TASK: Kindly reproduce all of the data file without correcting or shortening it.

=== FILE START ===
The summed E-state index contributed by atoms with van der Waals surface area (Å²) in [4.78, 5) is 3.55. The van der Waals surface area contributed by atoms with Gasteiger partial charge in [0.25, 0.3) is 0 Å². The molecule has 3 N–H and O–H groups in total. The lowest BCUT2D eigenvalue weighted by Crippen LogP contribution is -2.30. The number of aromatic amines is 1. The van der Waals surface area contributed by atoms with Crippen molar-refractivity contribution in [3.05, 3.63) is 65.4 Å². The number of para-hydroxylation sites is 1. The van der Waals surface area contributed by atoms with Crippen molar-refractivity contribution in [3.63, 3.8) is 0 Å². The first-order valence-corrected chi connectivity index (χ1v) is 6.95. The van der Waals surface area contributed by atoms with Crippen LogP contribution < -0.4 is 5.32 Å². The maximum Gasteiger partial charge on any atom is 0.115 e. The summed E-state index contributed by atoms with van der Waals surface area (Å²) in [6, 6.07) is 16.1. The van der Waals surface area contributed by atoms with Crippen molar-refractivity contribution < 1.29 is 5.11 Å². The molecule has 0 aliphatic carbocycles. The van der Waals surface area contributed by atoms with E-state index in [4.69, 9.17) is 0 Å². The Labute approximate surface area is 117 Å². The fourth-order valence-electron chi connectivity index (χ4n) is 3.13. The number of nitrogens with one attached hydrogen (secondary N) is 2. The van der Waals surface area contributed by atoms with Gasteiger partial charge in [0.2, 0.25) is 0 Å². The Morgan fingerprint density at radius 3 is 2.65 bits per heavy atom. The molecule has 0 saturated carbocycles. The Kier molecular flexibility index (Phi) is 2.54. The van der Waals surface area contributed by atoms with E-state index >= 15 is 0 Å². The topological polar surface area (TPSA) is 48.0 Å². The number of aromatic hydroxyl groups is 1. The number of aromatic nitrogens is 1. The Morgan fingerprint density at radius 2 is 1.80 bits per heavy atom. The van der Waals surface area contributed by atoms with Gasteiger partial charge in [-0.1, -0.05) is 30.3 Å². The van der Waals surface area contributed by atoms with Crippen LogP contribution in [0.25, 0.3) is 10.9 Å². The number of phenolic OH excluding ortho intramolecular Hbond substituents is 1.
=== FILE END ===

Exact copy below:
The summed E-state index contributed by atoms with van der Waals surface area (Å²) in [4.78, 5) is 3.55. The van der Waals surface area contributed by atoms with Gasteiger partial charge in [0.25, 0.3) is 0 Å². The molecule has 3 N–H and O–H groups in total. The lowest BCUT2D eigenvalue weighted by Crippen LogP contribution is -2.30. The number of aromatic amines is 1. The van der Waals surface area contributed by atoms with Crippen molar-refractivity contribution in [3.05, 3.63) is 65.4 Å². The number of para-hydroxylation sites is 1. The van der Waals surface area contributed by atoms with Crippen molar-refractivity contribution in [3.63, 3.8) is 0 Å². The first-order valence-corrected chi connectivity index (χ1v) is 6.95. The van der Waals surface area contributed by atoms with Crippen LogP contribution < -0.4 is 5.32 Å². The maximum Gasteiger partial charge on any atom is 0.115 e. The summed E-state index contributed by atoms with van der Waals surface area (Å²) in [6, 6.07) is 16.1. The van der Waals surface area contributed by atoms with Crippen molar-refractivity contribution < 1.29 is 5.11 Å². The molecule has 0 aliphatic carbocycles. The van der Waals surface area contributed by atoms with E-state index in [4.69, 9.17) is 0 Å². The Labute approximate surface area is 117 Å². The fourth-order valence-electron chi connectivity index (χ4n) is 3.13. The number of nitrogens with one attached hydrogen (secondary N) is 2. The van der Waals surface area contributed by atoms with Gasteiger partial charge in [0.2, 0.25) is 0 Å². The Morgan fingerprint density at radius 3 is 2.65 bits per heavy atom. The molecule has 0 saturated carbocycles. The Kier molecular flexibility index (Phi) is 2.54. The van der Waals surface area contributed by atoms with E-state index >= 15 is 0 Å². The topological polar surface area (TPSA) is 48.0 Å². The number of aromatic hydroxyl groups is 1. The number of aromatic nitrogens is 1. The Morgan fingerprint density at radius 2 is 1.80 bits per heavy atom. The van der Waals surface area contributed by atoms with Gasteiger partial charge in [-0.1, -0.05) is 30.3 Å². The van der Waals surface area contributed by atoms with Crippen LogP contribution in [0.25, 0.3) is 10.9 Å². The number of phenolic OH excluding ortho intramolecular Hbond substituents is 1.